So now I have to worry about earthquakes too?

Aside from winter's car-covering blizzards, the mid-Atlantic area has seemed a pretty mundane place to live, weather-wise. But during Tuesday's 5.8 magnitude earthquake our entire house outside Baltimore shook. I was flummoxed. Resting in front of the TV just before 2 p.m., I thought my son was violently shaking the couch.

Half-asleep, I looked around and heard a rumbling sound and glass rattling. I looked outside because I thought there was a tornado (we've had to worry about those lately, too!) but it was sunny. I opened the basement door to listen for our furnace, thinking maybe it was ready to blow. Then, my son and I switched on The Weather Channel and caught the breaking news: Earthquake rocksWashington, D.C.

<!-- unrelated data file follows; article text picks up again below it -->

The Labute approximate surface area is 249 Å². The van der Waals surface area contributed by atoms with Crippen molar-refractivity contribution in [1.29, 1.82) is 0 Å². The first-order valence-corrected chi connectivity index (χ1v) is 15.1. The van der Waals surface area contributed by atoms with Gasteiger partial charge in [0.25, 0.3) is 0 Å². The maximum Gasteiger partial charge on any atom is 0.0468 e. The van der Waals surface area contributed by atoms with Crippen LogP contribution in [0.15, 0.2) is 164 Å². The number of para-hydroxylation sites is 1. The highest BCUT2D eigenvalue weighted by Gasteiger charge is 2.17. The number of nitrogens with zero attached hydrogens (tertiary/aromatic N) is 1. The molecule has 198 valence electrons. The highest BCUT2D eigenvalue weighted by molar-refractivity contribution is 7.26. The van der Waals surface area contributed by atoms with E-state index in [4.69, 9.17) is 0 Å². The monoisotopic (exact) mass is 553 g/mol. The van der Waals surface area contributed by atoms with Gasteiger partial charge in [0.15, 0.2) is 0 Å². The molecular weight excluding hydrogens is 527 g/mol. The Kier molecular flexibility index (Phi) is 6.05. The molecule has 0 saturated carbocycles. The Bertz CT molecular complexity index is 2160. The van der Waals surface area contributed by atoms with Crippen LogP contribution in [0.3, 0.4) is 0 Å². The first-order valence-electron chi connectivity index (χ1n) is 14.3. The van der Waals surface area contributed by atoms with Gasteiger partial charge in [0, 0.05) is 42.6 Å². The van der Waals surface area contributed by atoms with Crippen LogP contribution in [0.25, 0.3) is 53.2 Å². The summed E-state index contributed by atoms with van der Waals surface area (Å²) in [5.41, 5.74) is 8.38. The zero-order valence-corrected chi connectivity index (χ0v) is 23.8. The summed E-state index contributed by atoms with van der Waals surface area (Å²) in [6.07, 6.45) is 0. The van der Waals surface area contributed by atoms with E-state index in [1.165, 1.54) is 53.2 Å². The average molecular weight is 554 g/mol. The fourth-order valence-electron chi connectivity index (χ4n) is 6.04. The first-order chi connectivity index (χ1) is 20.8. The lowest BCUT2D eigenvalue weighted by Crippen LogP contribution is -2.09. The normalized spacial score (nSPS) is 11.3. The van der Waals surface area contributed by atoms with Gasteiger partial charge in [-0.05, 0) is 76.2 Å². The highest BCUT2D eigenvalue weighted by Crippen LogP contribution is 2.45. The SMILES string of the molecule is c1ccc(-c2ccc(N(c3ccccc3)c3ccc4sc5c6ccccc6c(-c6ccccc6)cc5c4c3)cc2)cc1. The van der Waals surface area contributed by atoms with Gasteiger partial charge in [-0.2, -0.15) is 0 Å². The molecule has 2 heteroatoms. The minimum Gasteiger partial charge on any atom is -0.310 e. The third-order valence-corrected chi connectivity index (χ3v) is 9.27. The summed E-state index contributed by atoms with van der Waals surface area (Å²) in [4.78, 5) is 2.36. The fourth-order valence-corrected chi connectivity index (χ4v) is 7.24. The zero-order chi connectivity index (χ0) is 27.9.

Funny thing is, I left Florida partly because of hurricanes, after witnessing the devastation of Hurricane Andrew in the early 1990s. I've stayed away from my husband's hot native state of Texas partly because of tornadoes. And I always felt a twinge of relief that I didn't live in sunny California either.

Maybe this shake-up will allow me to follow the sun, because the earth under my feet is no longer solid, or so stolid.

Joanne Cavanaugh Simpson, Towson